24 July 2010

International Film Festival, San Miguel

Pedro Armendáriz and John Wayne

There are reasons for the fitful appearance of blog entries here very recently, one of which is the onset of the International Film Festival in San Miguel.

Last evening, Pedro Armendáriz, Jr., made his appearance up town in anticipation of his acceptance of his lifetime achievement award, or whatever precisely it is.

I appreciate that you would have to be in the vicinity of my age in order to appreciate the significance of the name Pedro Armendáriz as well as the names Dolores del Rio and, yes, Cantinflas. These are all Mexican actors of yesteryear from the Golden Age of Mexican cinema that dwindled away in the 1960's. They were all hugely popular in this country and also had a very significant impact in films made in the United States by not acting to stereotype.**

Pedro Armendáriz, I am pretty sure.

Now we must be careful here. The Pedro Armendáriz did not walk into the main plaza last night. The father, who is the one of whom I have written in the previous paragraph, has been dead since the early sixties. He committed suicide rather than ride out his cancer. The guy who walked into the main plaza last night was Pedro Armendáriz, Jr., who is normally billed in films as simply Pedro Armendáriz without the “Jr.” He has himself appeared in many films made in the United States but has also contributed otherwise to the Mexican film industry.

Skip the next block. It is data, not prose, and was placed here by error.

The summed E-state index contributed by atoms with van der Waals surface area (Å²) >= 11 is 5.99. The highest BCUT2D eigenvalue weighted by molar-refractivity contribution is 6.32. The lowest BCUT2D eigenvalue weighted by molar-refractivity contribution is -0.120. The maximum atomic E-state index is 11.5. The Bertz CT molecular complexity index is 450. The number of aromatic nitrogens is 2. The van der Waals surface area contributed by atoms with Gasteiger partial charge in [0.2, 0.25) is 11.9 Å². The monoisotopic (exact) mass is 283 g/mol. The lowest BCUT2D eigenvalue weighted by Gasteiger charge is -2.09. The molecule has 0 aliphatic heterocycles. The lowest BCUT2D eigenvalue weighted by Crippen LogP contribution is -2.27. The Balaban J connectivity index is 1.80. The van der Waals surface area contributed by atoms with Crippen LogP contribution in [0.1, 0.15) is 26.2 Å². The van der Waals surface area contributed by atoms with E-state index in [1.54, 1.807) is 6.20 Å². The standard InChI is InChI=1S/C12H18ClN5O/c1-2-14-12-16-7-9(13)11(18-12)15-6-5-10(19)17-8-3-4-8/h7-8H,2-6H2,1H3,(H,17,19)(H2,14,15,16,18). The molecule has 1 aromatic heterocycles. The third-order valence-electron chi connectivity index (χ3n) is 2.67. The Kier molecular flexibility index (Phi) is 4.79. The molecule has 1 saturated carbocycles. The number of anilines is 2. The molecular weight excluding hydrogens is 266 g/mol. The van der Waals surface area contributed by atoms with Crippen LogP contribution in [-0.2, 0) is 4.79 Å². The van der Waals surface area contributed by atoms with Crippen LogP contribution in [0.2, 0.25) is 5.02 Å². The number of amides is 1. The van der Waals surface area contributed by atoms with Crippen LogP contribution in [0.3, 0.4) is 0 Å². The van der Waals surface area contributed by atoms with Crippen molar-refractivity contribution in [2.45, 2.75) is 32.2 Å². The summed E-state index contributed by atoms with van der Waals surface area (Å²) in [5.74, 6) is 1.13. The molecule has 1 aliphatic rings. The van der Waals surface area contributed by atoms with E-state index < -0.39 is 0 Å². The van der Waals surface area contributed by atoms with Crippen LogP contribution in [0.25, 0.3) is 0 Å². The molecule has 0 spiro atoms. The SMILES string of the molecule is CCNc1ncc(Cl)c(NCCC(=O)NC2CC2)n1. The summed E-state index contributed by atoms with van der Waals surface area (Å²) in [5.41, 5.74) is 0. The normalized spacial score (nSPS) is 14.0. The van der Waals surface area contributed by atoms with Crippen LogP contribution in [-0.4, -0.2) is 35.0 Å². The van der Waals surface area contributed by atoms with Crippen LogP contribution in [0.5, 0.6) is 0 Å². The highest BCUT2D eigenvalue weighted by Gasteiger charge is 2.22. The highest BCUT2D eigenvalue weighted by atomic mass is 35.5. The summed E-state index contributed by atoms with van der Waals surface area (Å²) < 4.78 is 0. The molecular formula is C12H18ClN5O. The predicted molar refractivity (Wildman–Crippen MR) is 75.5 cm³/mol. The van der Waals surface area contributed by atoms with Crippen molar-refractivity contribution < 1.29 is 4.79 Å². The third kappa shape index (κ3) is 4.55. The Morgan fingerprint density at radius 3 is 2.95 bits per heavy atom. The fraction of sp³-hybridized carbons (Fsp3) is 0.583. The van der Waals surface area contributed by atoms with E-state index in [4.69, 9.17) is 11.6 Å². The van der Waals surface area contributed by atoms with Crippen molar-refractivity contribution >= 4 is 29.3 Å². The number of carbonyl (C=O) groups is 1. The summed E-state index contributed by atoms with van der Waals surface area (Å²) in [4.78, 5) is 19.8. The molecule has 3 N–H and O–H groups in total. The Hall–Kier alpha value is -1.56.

Pedro Armendáriz, Jr., as he appeared to me last evening.

I am convinced, however, that in the Mexican mind this is a distinction without a difference. They are both the same man here for all intents and purposes. It is a similar popular cultural phenomenon to, say, Hank Williams and Hank Williams, Jr., in the United States, only more so.

Pedro Armendáriz . . . or maybe Pedro Armendáriz, Jr.? Or maybe both?

I must admit that this 70-year-old man carries himself with some real machismo--erect (by that I mean that he had excellent posture), a bit arrogant in manner, but possessed of a devastating smile. He walked into the plaza and did a promenade around it preceded by a band, accompanied by his entourage, flanked by the San Miguel mounted police—not motorcycles but horses, and followed by Mexicans in all kinds of costumes, some on stilts for some reason.

The upshot of this was that I had to chase La Mexicana around that plaza as she tried to get as close to him as possible as many times as possible along with an enormous number of other striking Mexican women with the same idea. You would have thought that Gael García Bernal or Diego Luna had walked into the place.

I give up.

**ADDENDUM: La Mexicana is expressing outrage as I type this that I did not include the most famous Mexican actress of all, María Félix, who you will be happy to learn was "not really a whore." She just put up some big numbers. I offer this addendum in the hope that it will placate La Mexicana.

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